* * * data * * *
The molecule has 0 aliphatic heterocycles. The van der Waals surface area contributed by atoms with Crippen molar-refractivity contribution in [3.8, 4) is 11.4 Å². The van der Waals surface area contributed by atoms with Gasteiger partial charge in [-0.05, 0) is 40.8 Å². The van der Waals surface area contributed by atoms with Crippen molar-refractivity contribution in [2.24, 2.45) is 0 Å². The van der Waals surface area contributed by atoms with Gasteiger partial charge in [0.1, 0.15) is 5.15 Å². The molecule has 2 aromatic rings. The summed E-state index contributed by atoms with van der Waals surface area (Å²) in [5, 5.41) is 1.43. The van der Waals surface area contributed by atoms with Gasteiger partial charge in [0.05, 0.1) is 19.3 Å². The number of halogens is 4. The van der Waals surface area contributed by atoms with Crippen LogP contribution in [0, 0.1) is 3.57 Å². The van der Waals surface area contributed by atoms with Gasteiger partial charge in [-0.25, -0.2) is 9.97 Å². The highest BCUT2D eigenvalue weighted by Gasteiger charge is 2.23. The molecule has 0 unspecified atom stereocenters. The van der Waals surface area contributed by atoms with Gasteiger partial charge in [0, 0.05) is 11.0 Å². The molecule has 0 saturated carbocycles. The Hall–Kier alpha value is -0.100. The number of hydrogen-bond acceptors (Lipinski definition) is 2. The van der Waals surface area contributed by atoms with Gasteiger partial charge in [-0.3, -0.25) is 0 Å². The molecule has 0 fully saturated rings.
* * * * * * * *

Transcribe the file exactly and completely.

The molecule has 0 aliphatic heterocycles. The van der Waals surface area contributed by atoms with Crippen molar-refractivity contribution in [3.8, 4) is 11.4 Å². The van der Waals surface area contributed by atoms with Gasteiger partial charge in [-0.05, 0) is 40.8 Å². The van der Waals surface area contributed by atoms with Crippen molar-refractivity contribution in [2.24, 2.45) is 0 Å². The van der Waals surface area contributed by atoms with Gasteiger partial charge in [0.1, 0.15) is 5.15 Å². The molecule has 2 aromatic rings. The summed E-state index contributed by atoms with van der Waals surface area (Å²) in [5, 5.41) is 1.43. The van der Waals surface area contributed by atoms with Gasteiger partial charge in [0.05, 0.1) is 19.3 Å². The number of halogens is 4. The van der Waals surface area contributed by atoms with Crippen LogP contribution in [0, 0.1) is 3.57 Å². The van der Waals surface area contributed by atoms with Gasteiger partial charge in [-0.25, -0.2) is 9.97 Å². The highest BCUT2D eigenvalue weighted by Gasteiger charge is 2.23. The molecule has 0 unspecified atom stereocenters. The van der Waals surface area contributed by atoms with Gasteiger partial charge in [0, 0.05) is 11.0 Å². The molecule has 0 saturated carbocycles. The Hall–Kier alpha value is -0.100. The number of hydrogen-bond acceptors (Lipinski definition) is 2. The van der Waals surface area contributed by atoms with Gasteiger partial charge in [-0.3, -0.25) is 0 Å². The molecule has 0 fully saturated rings.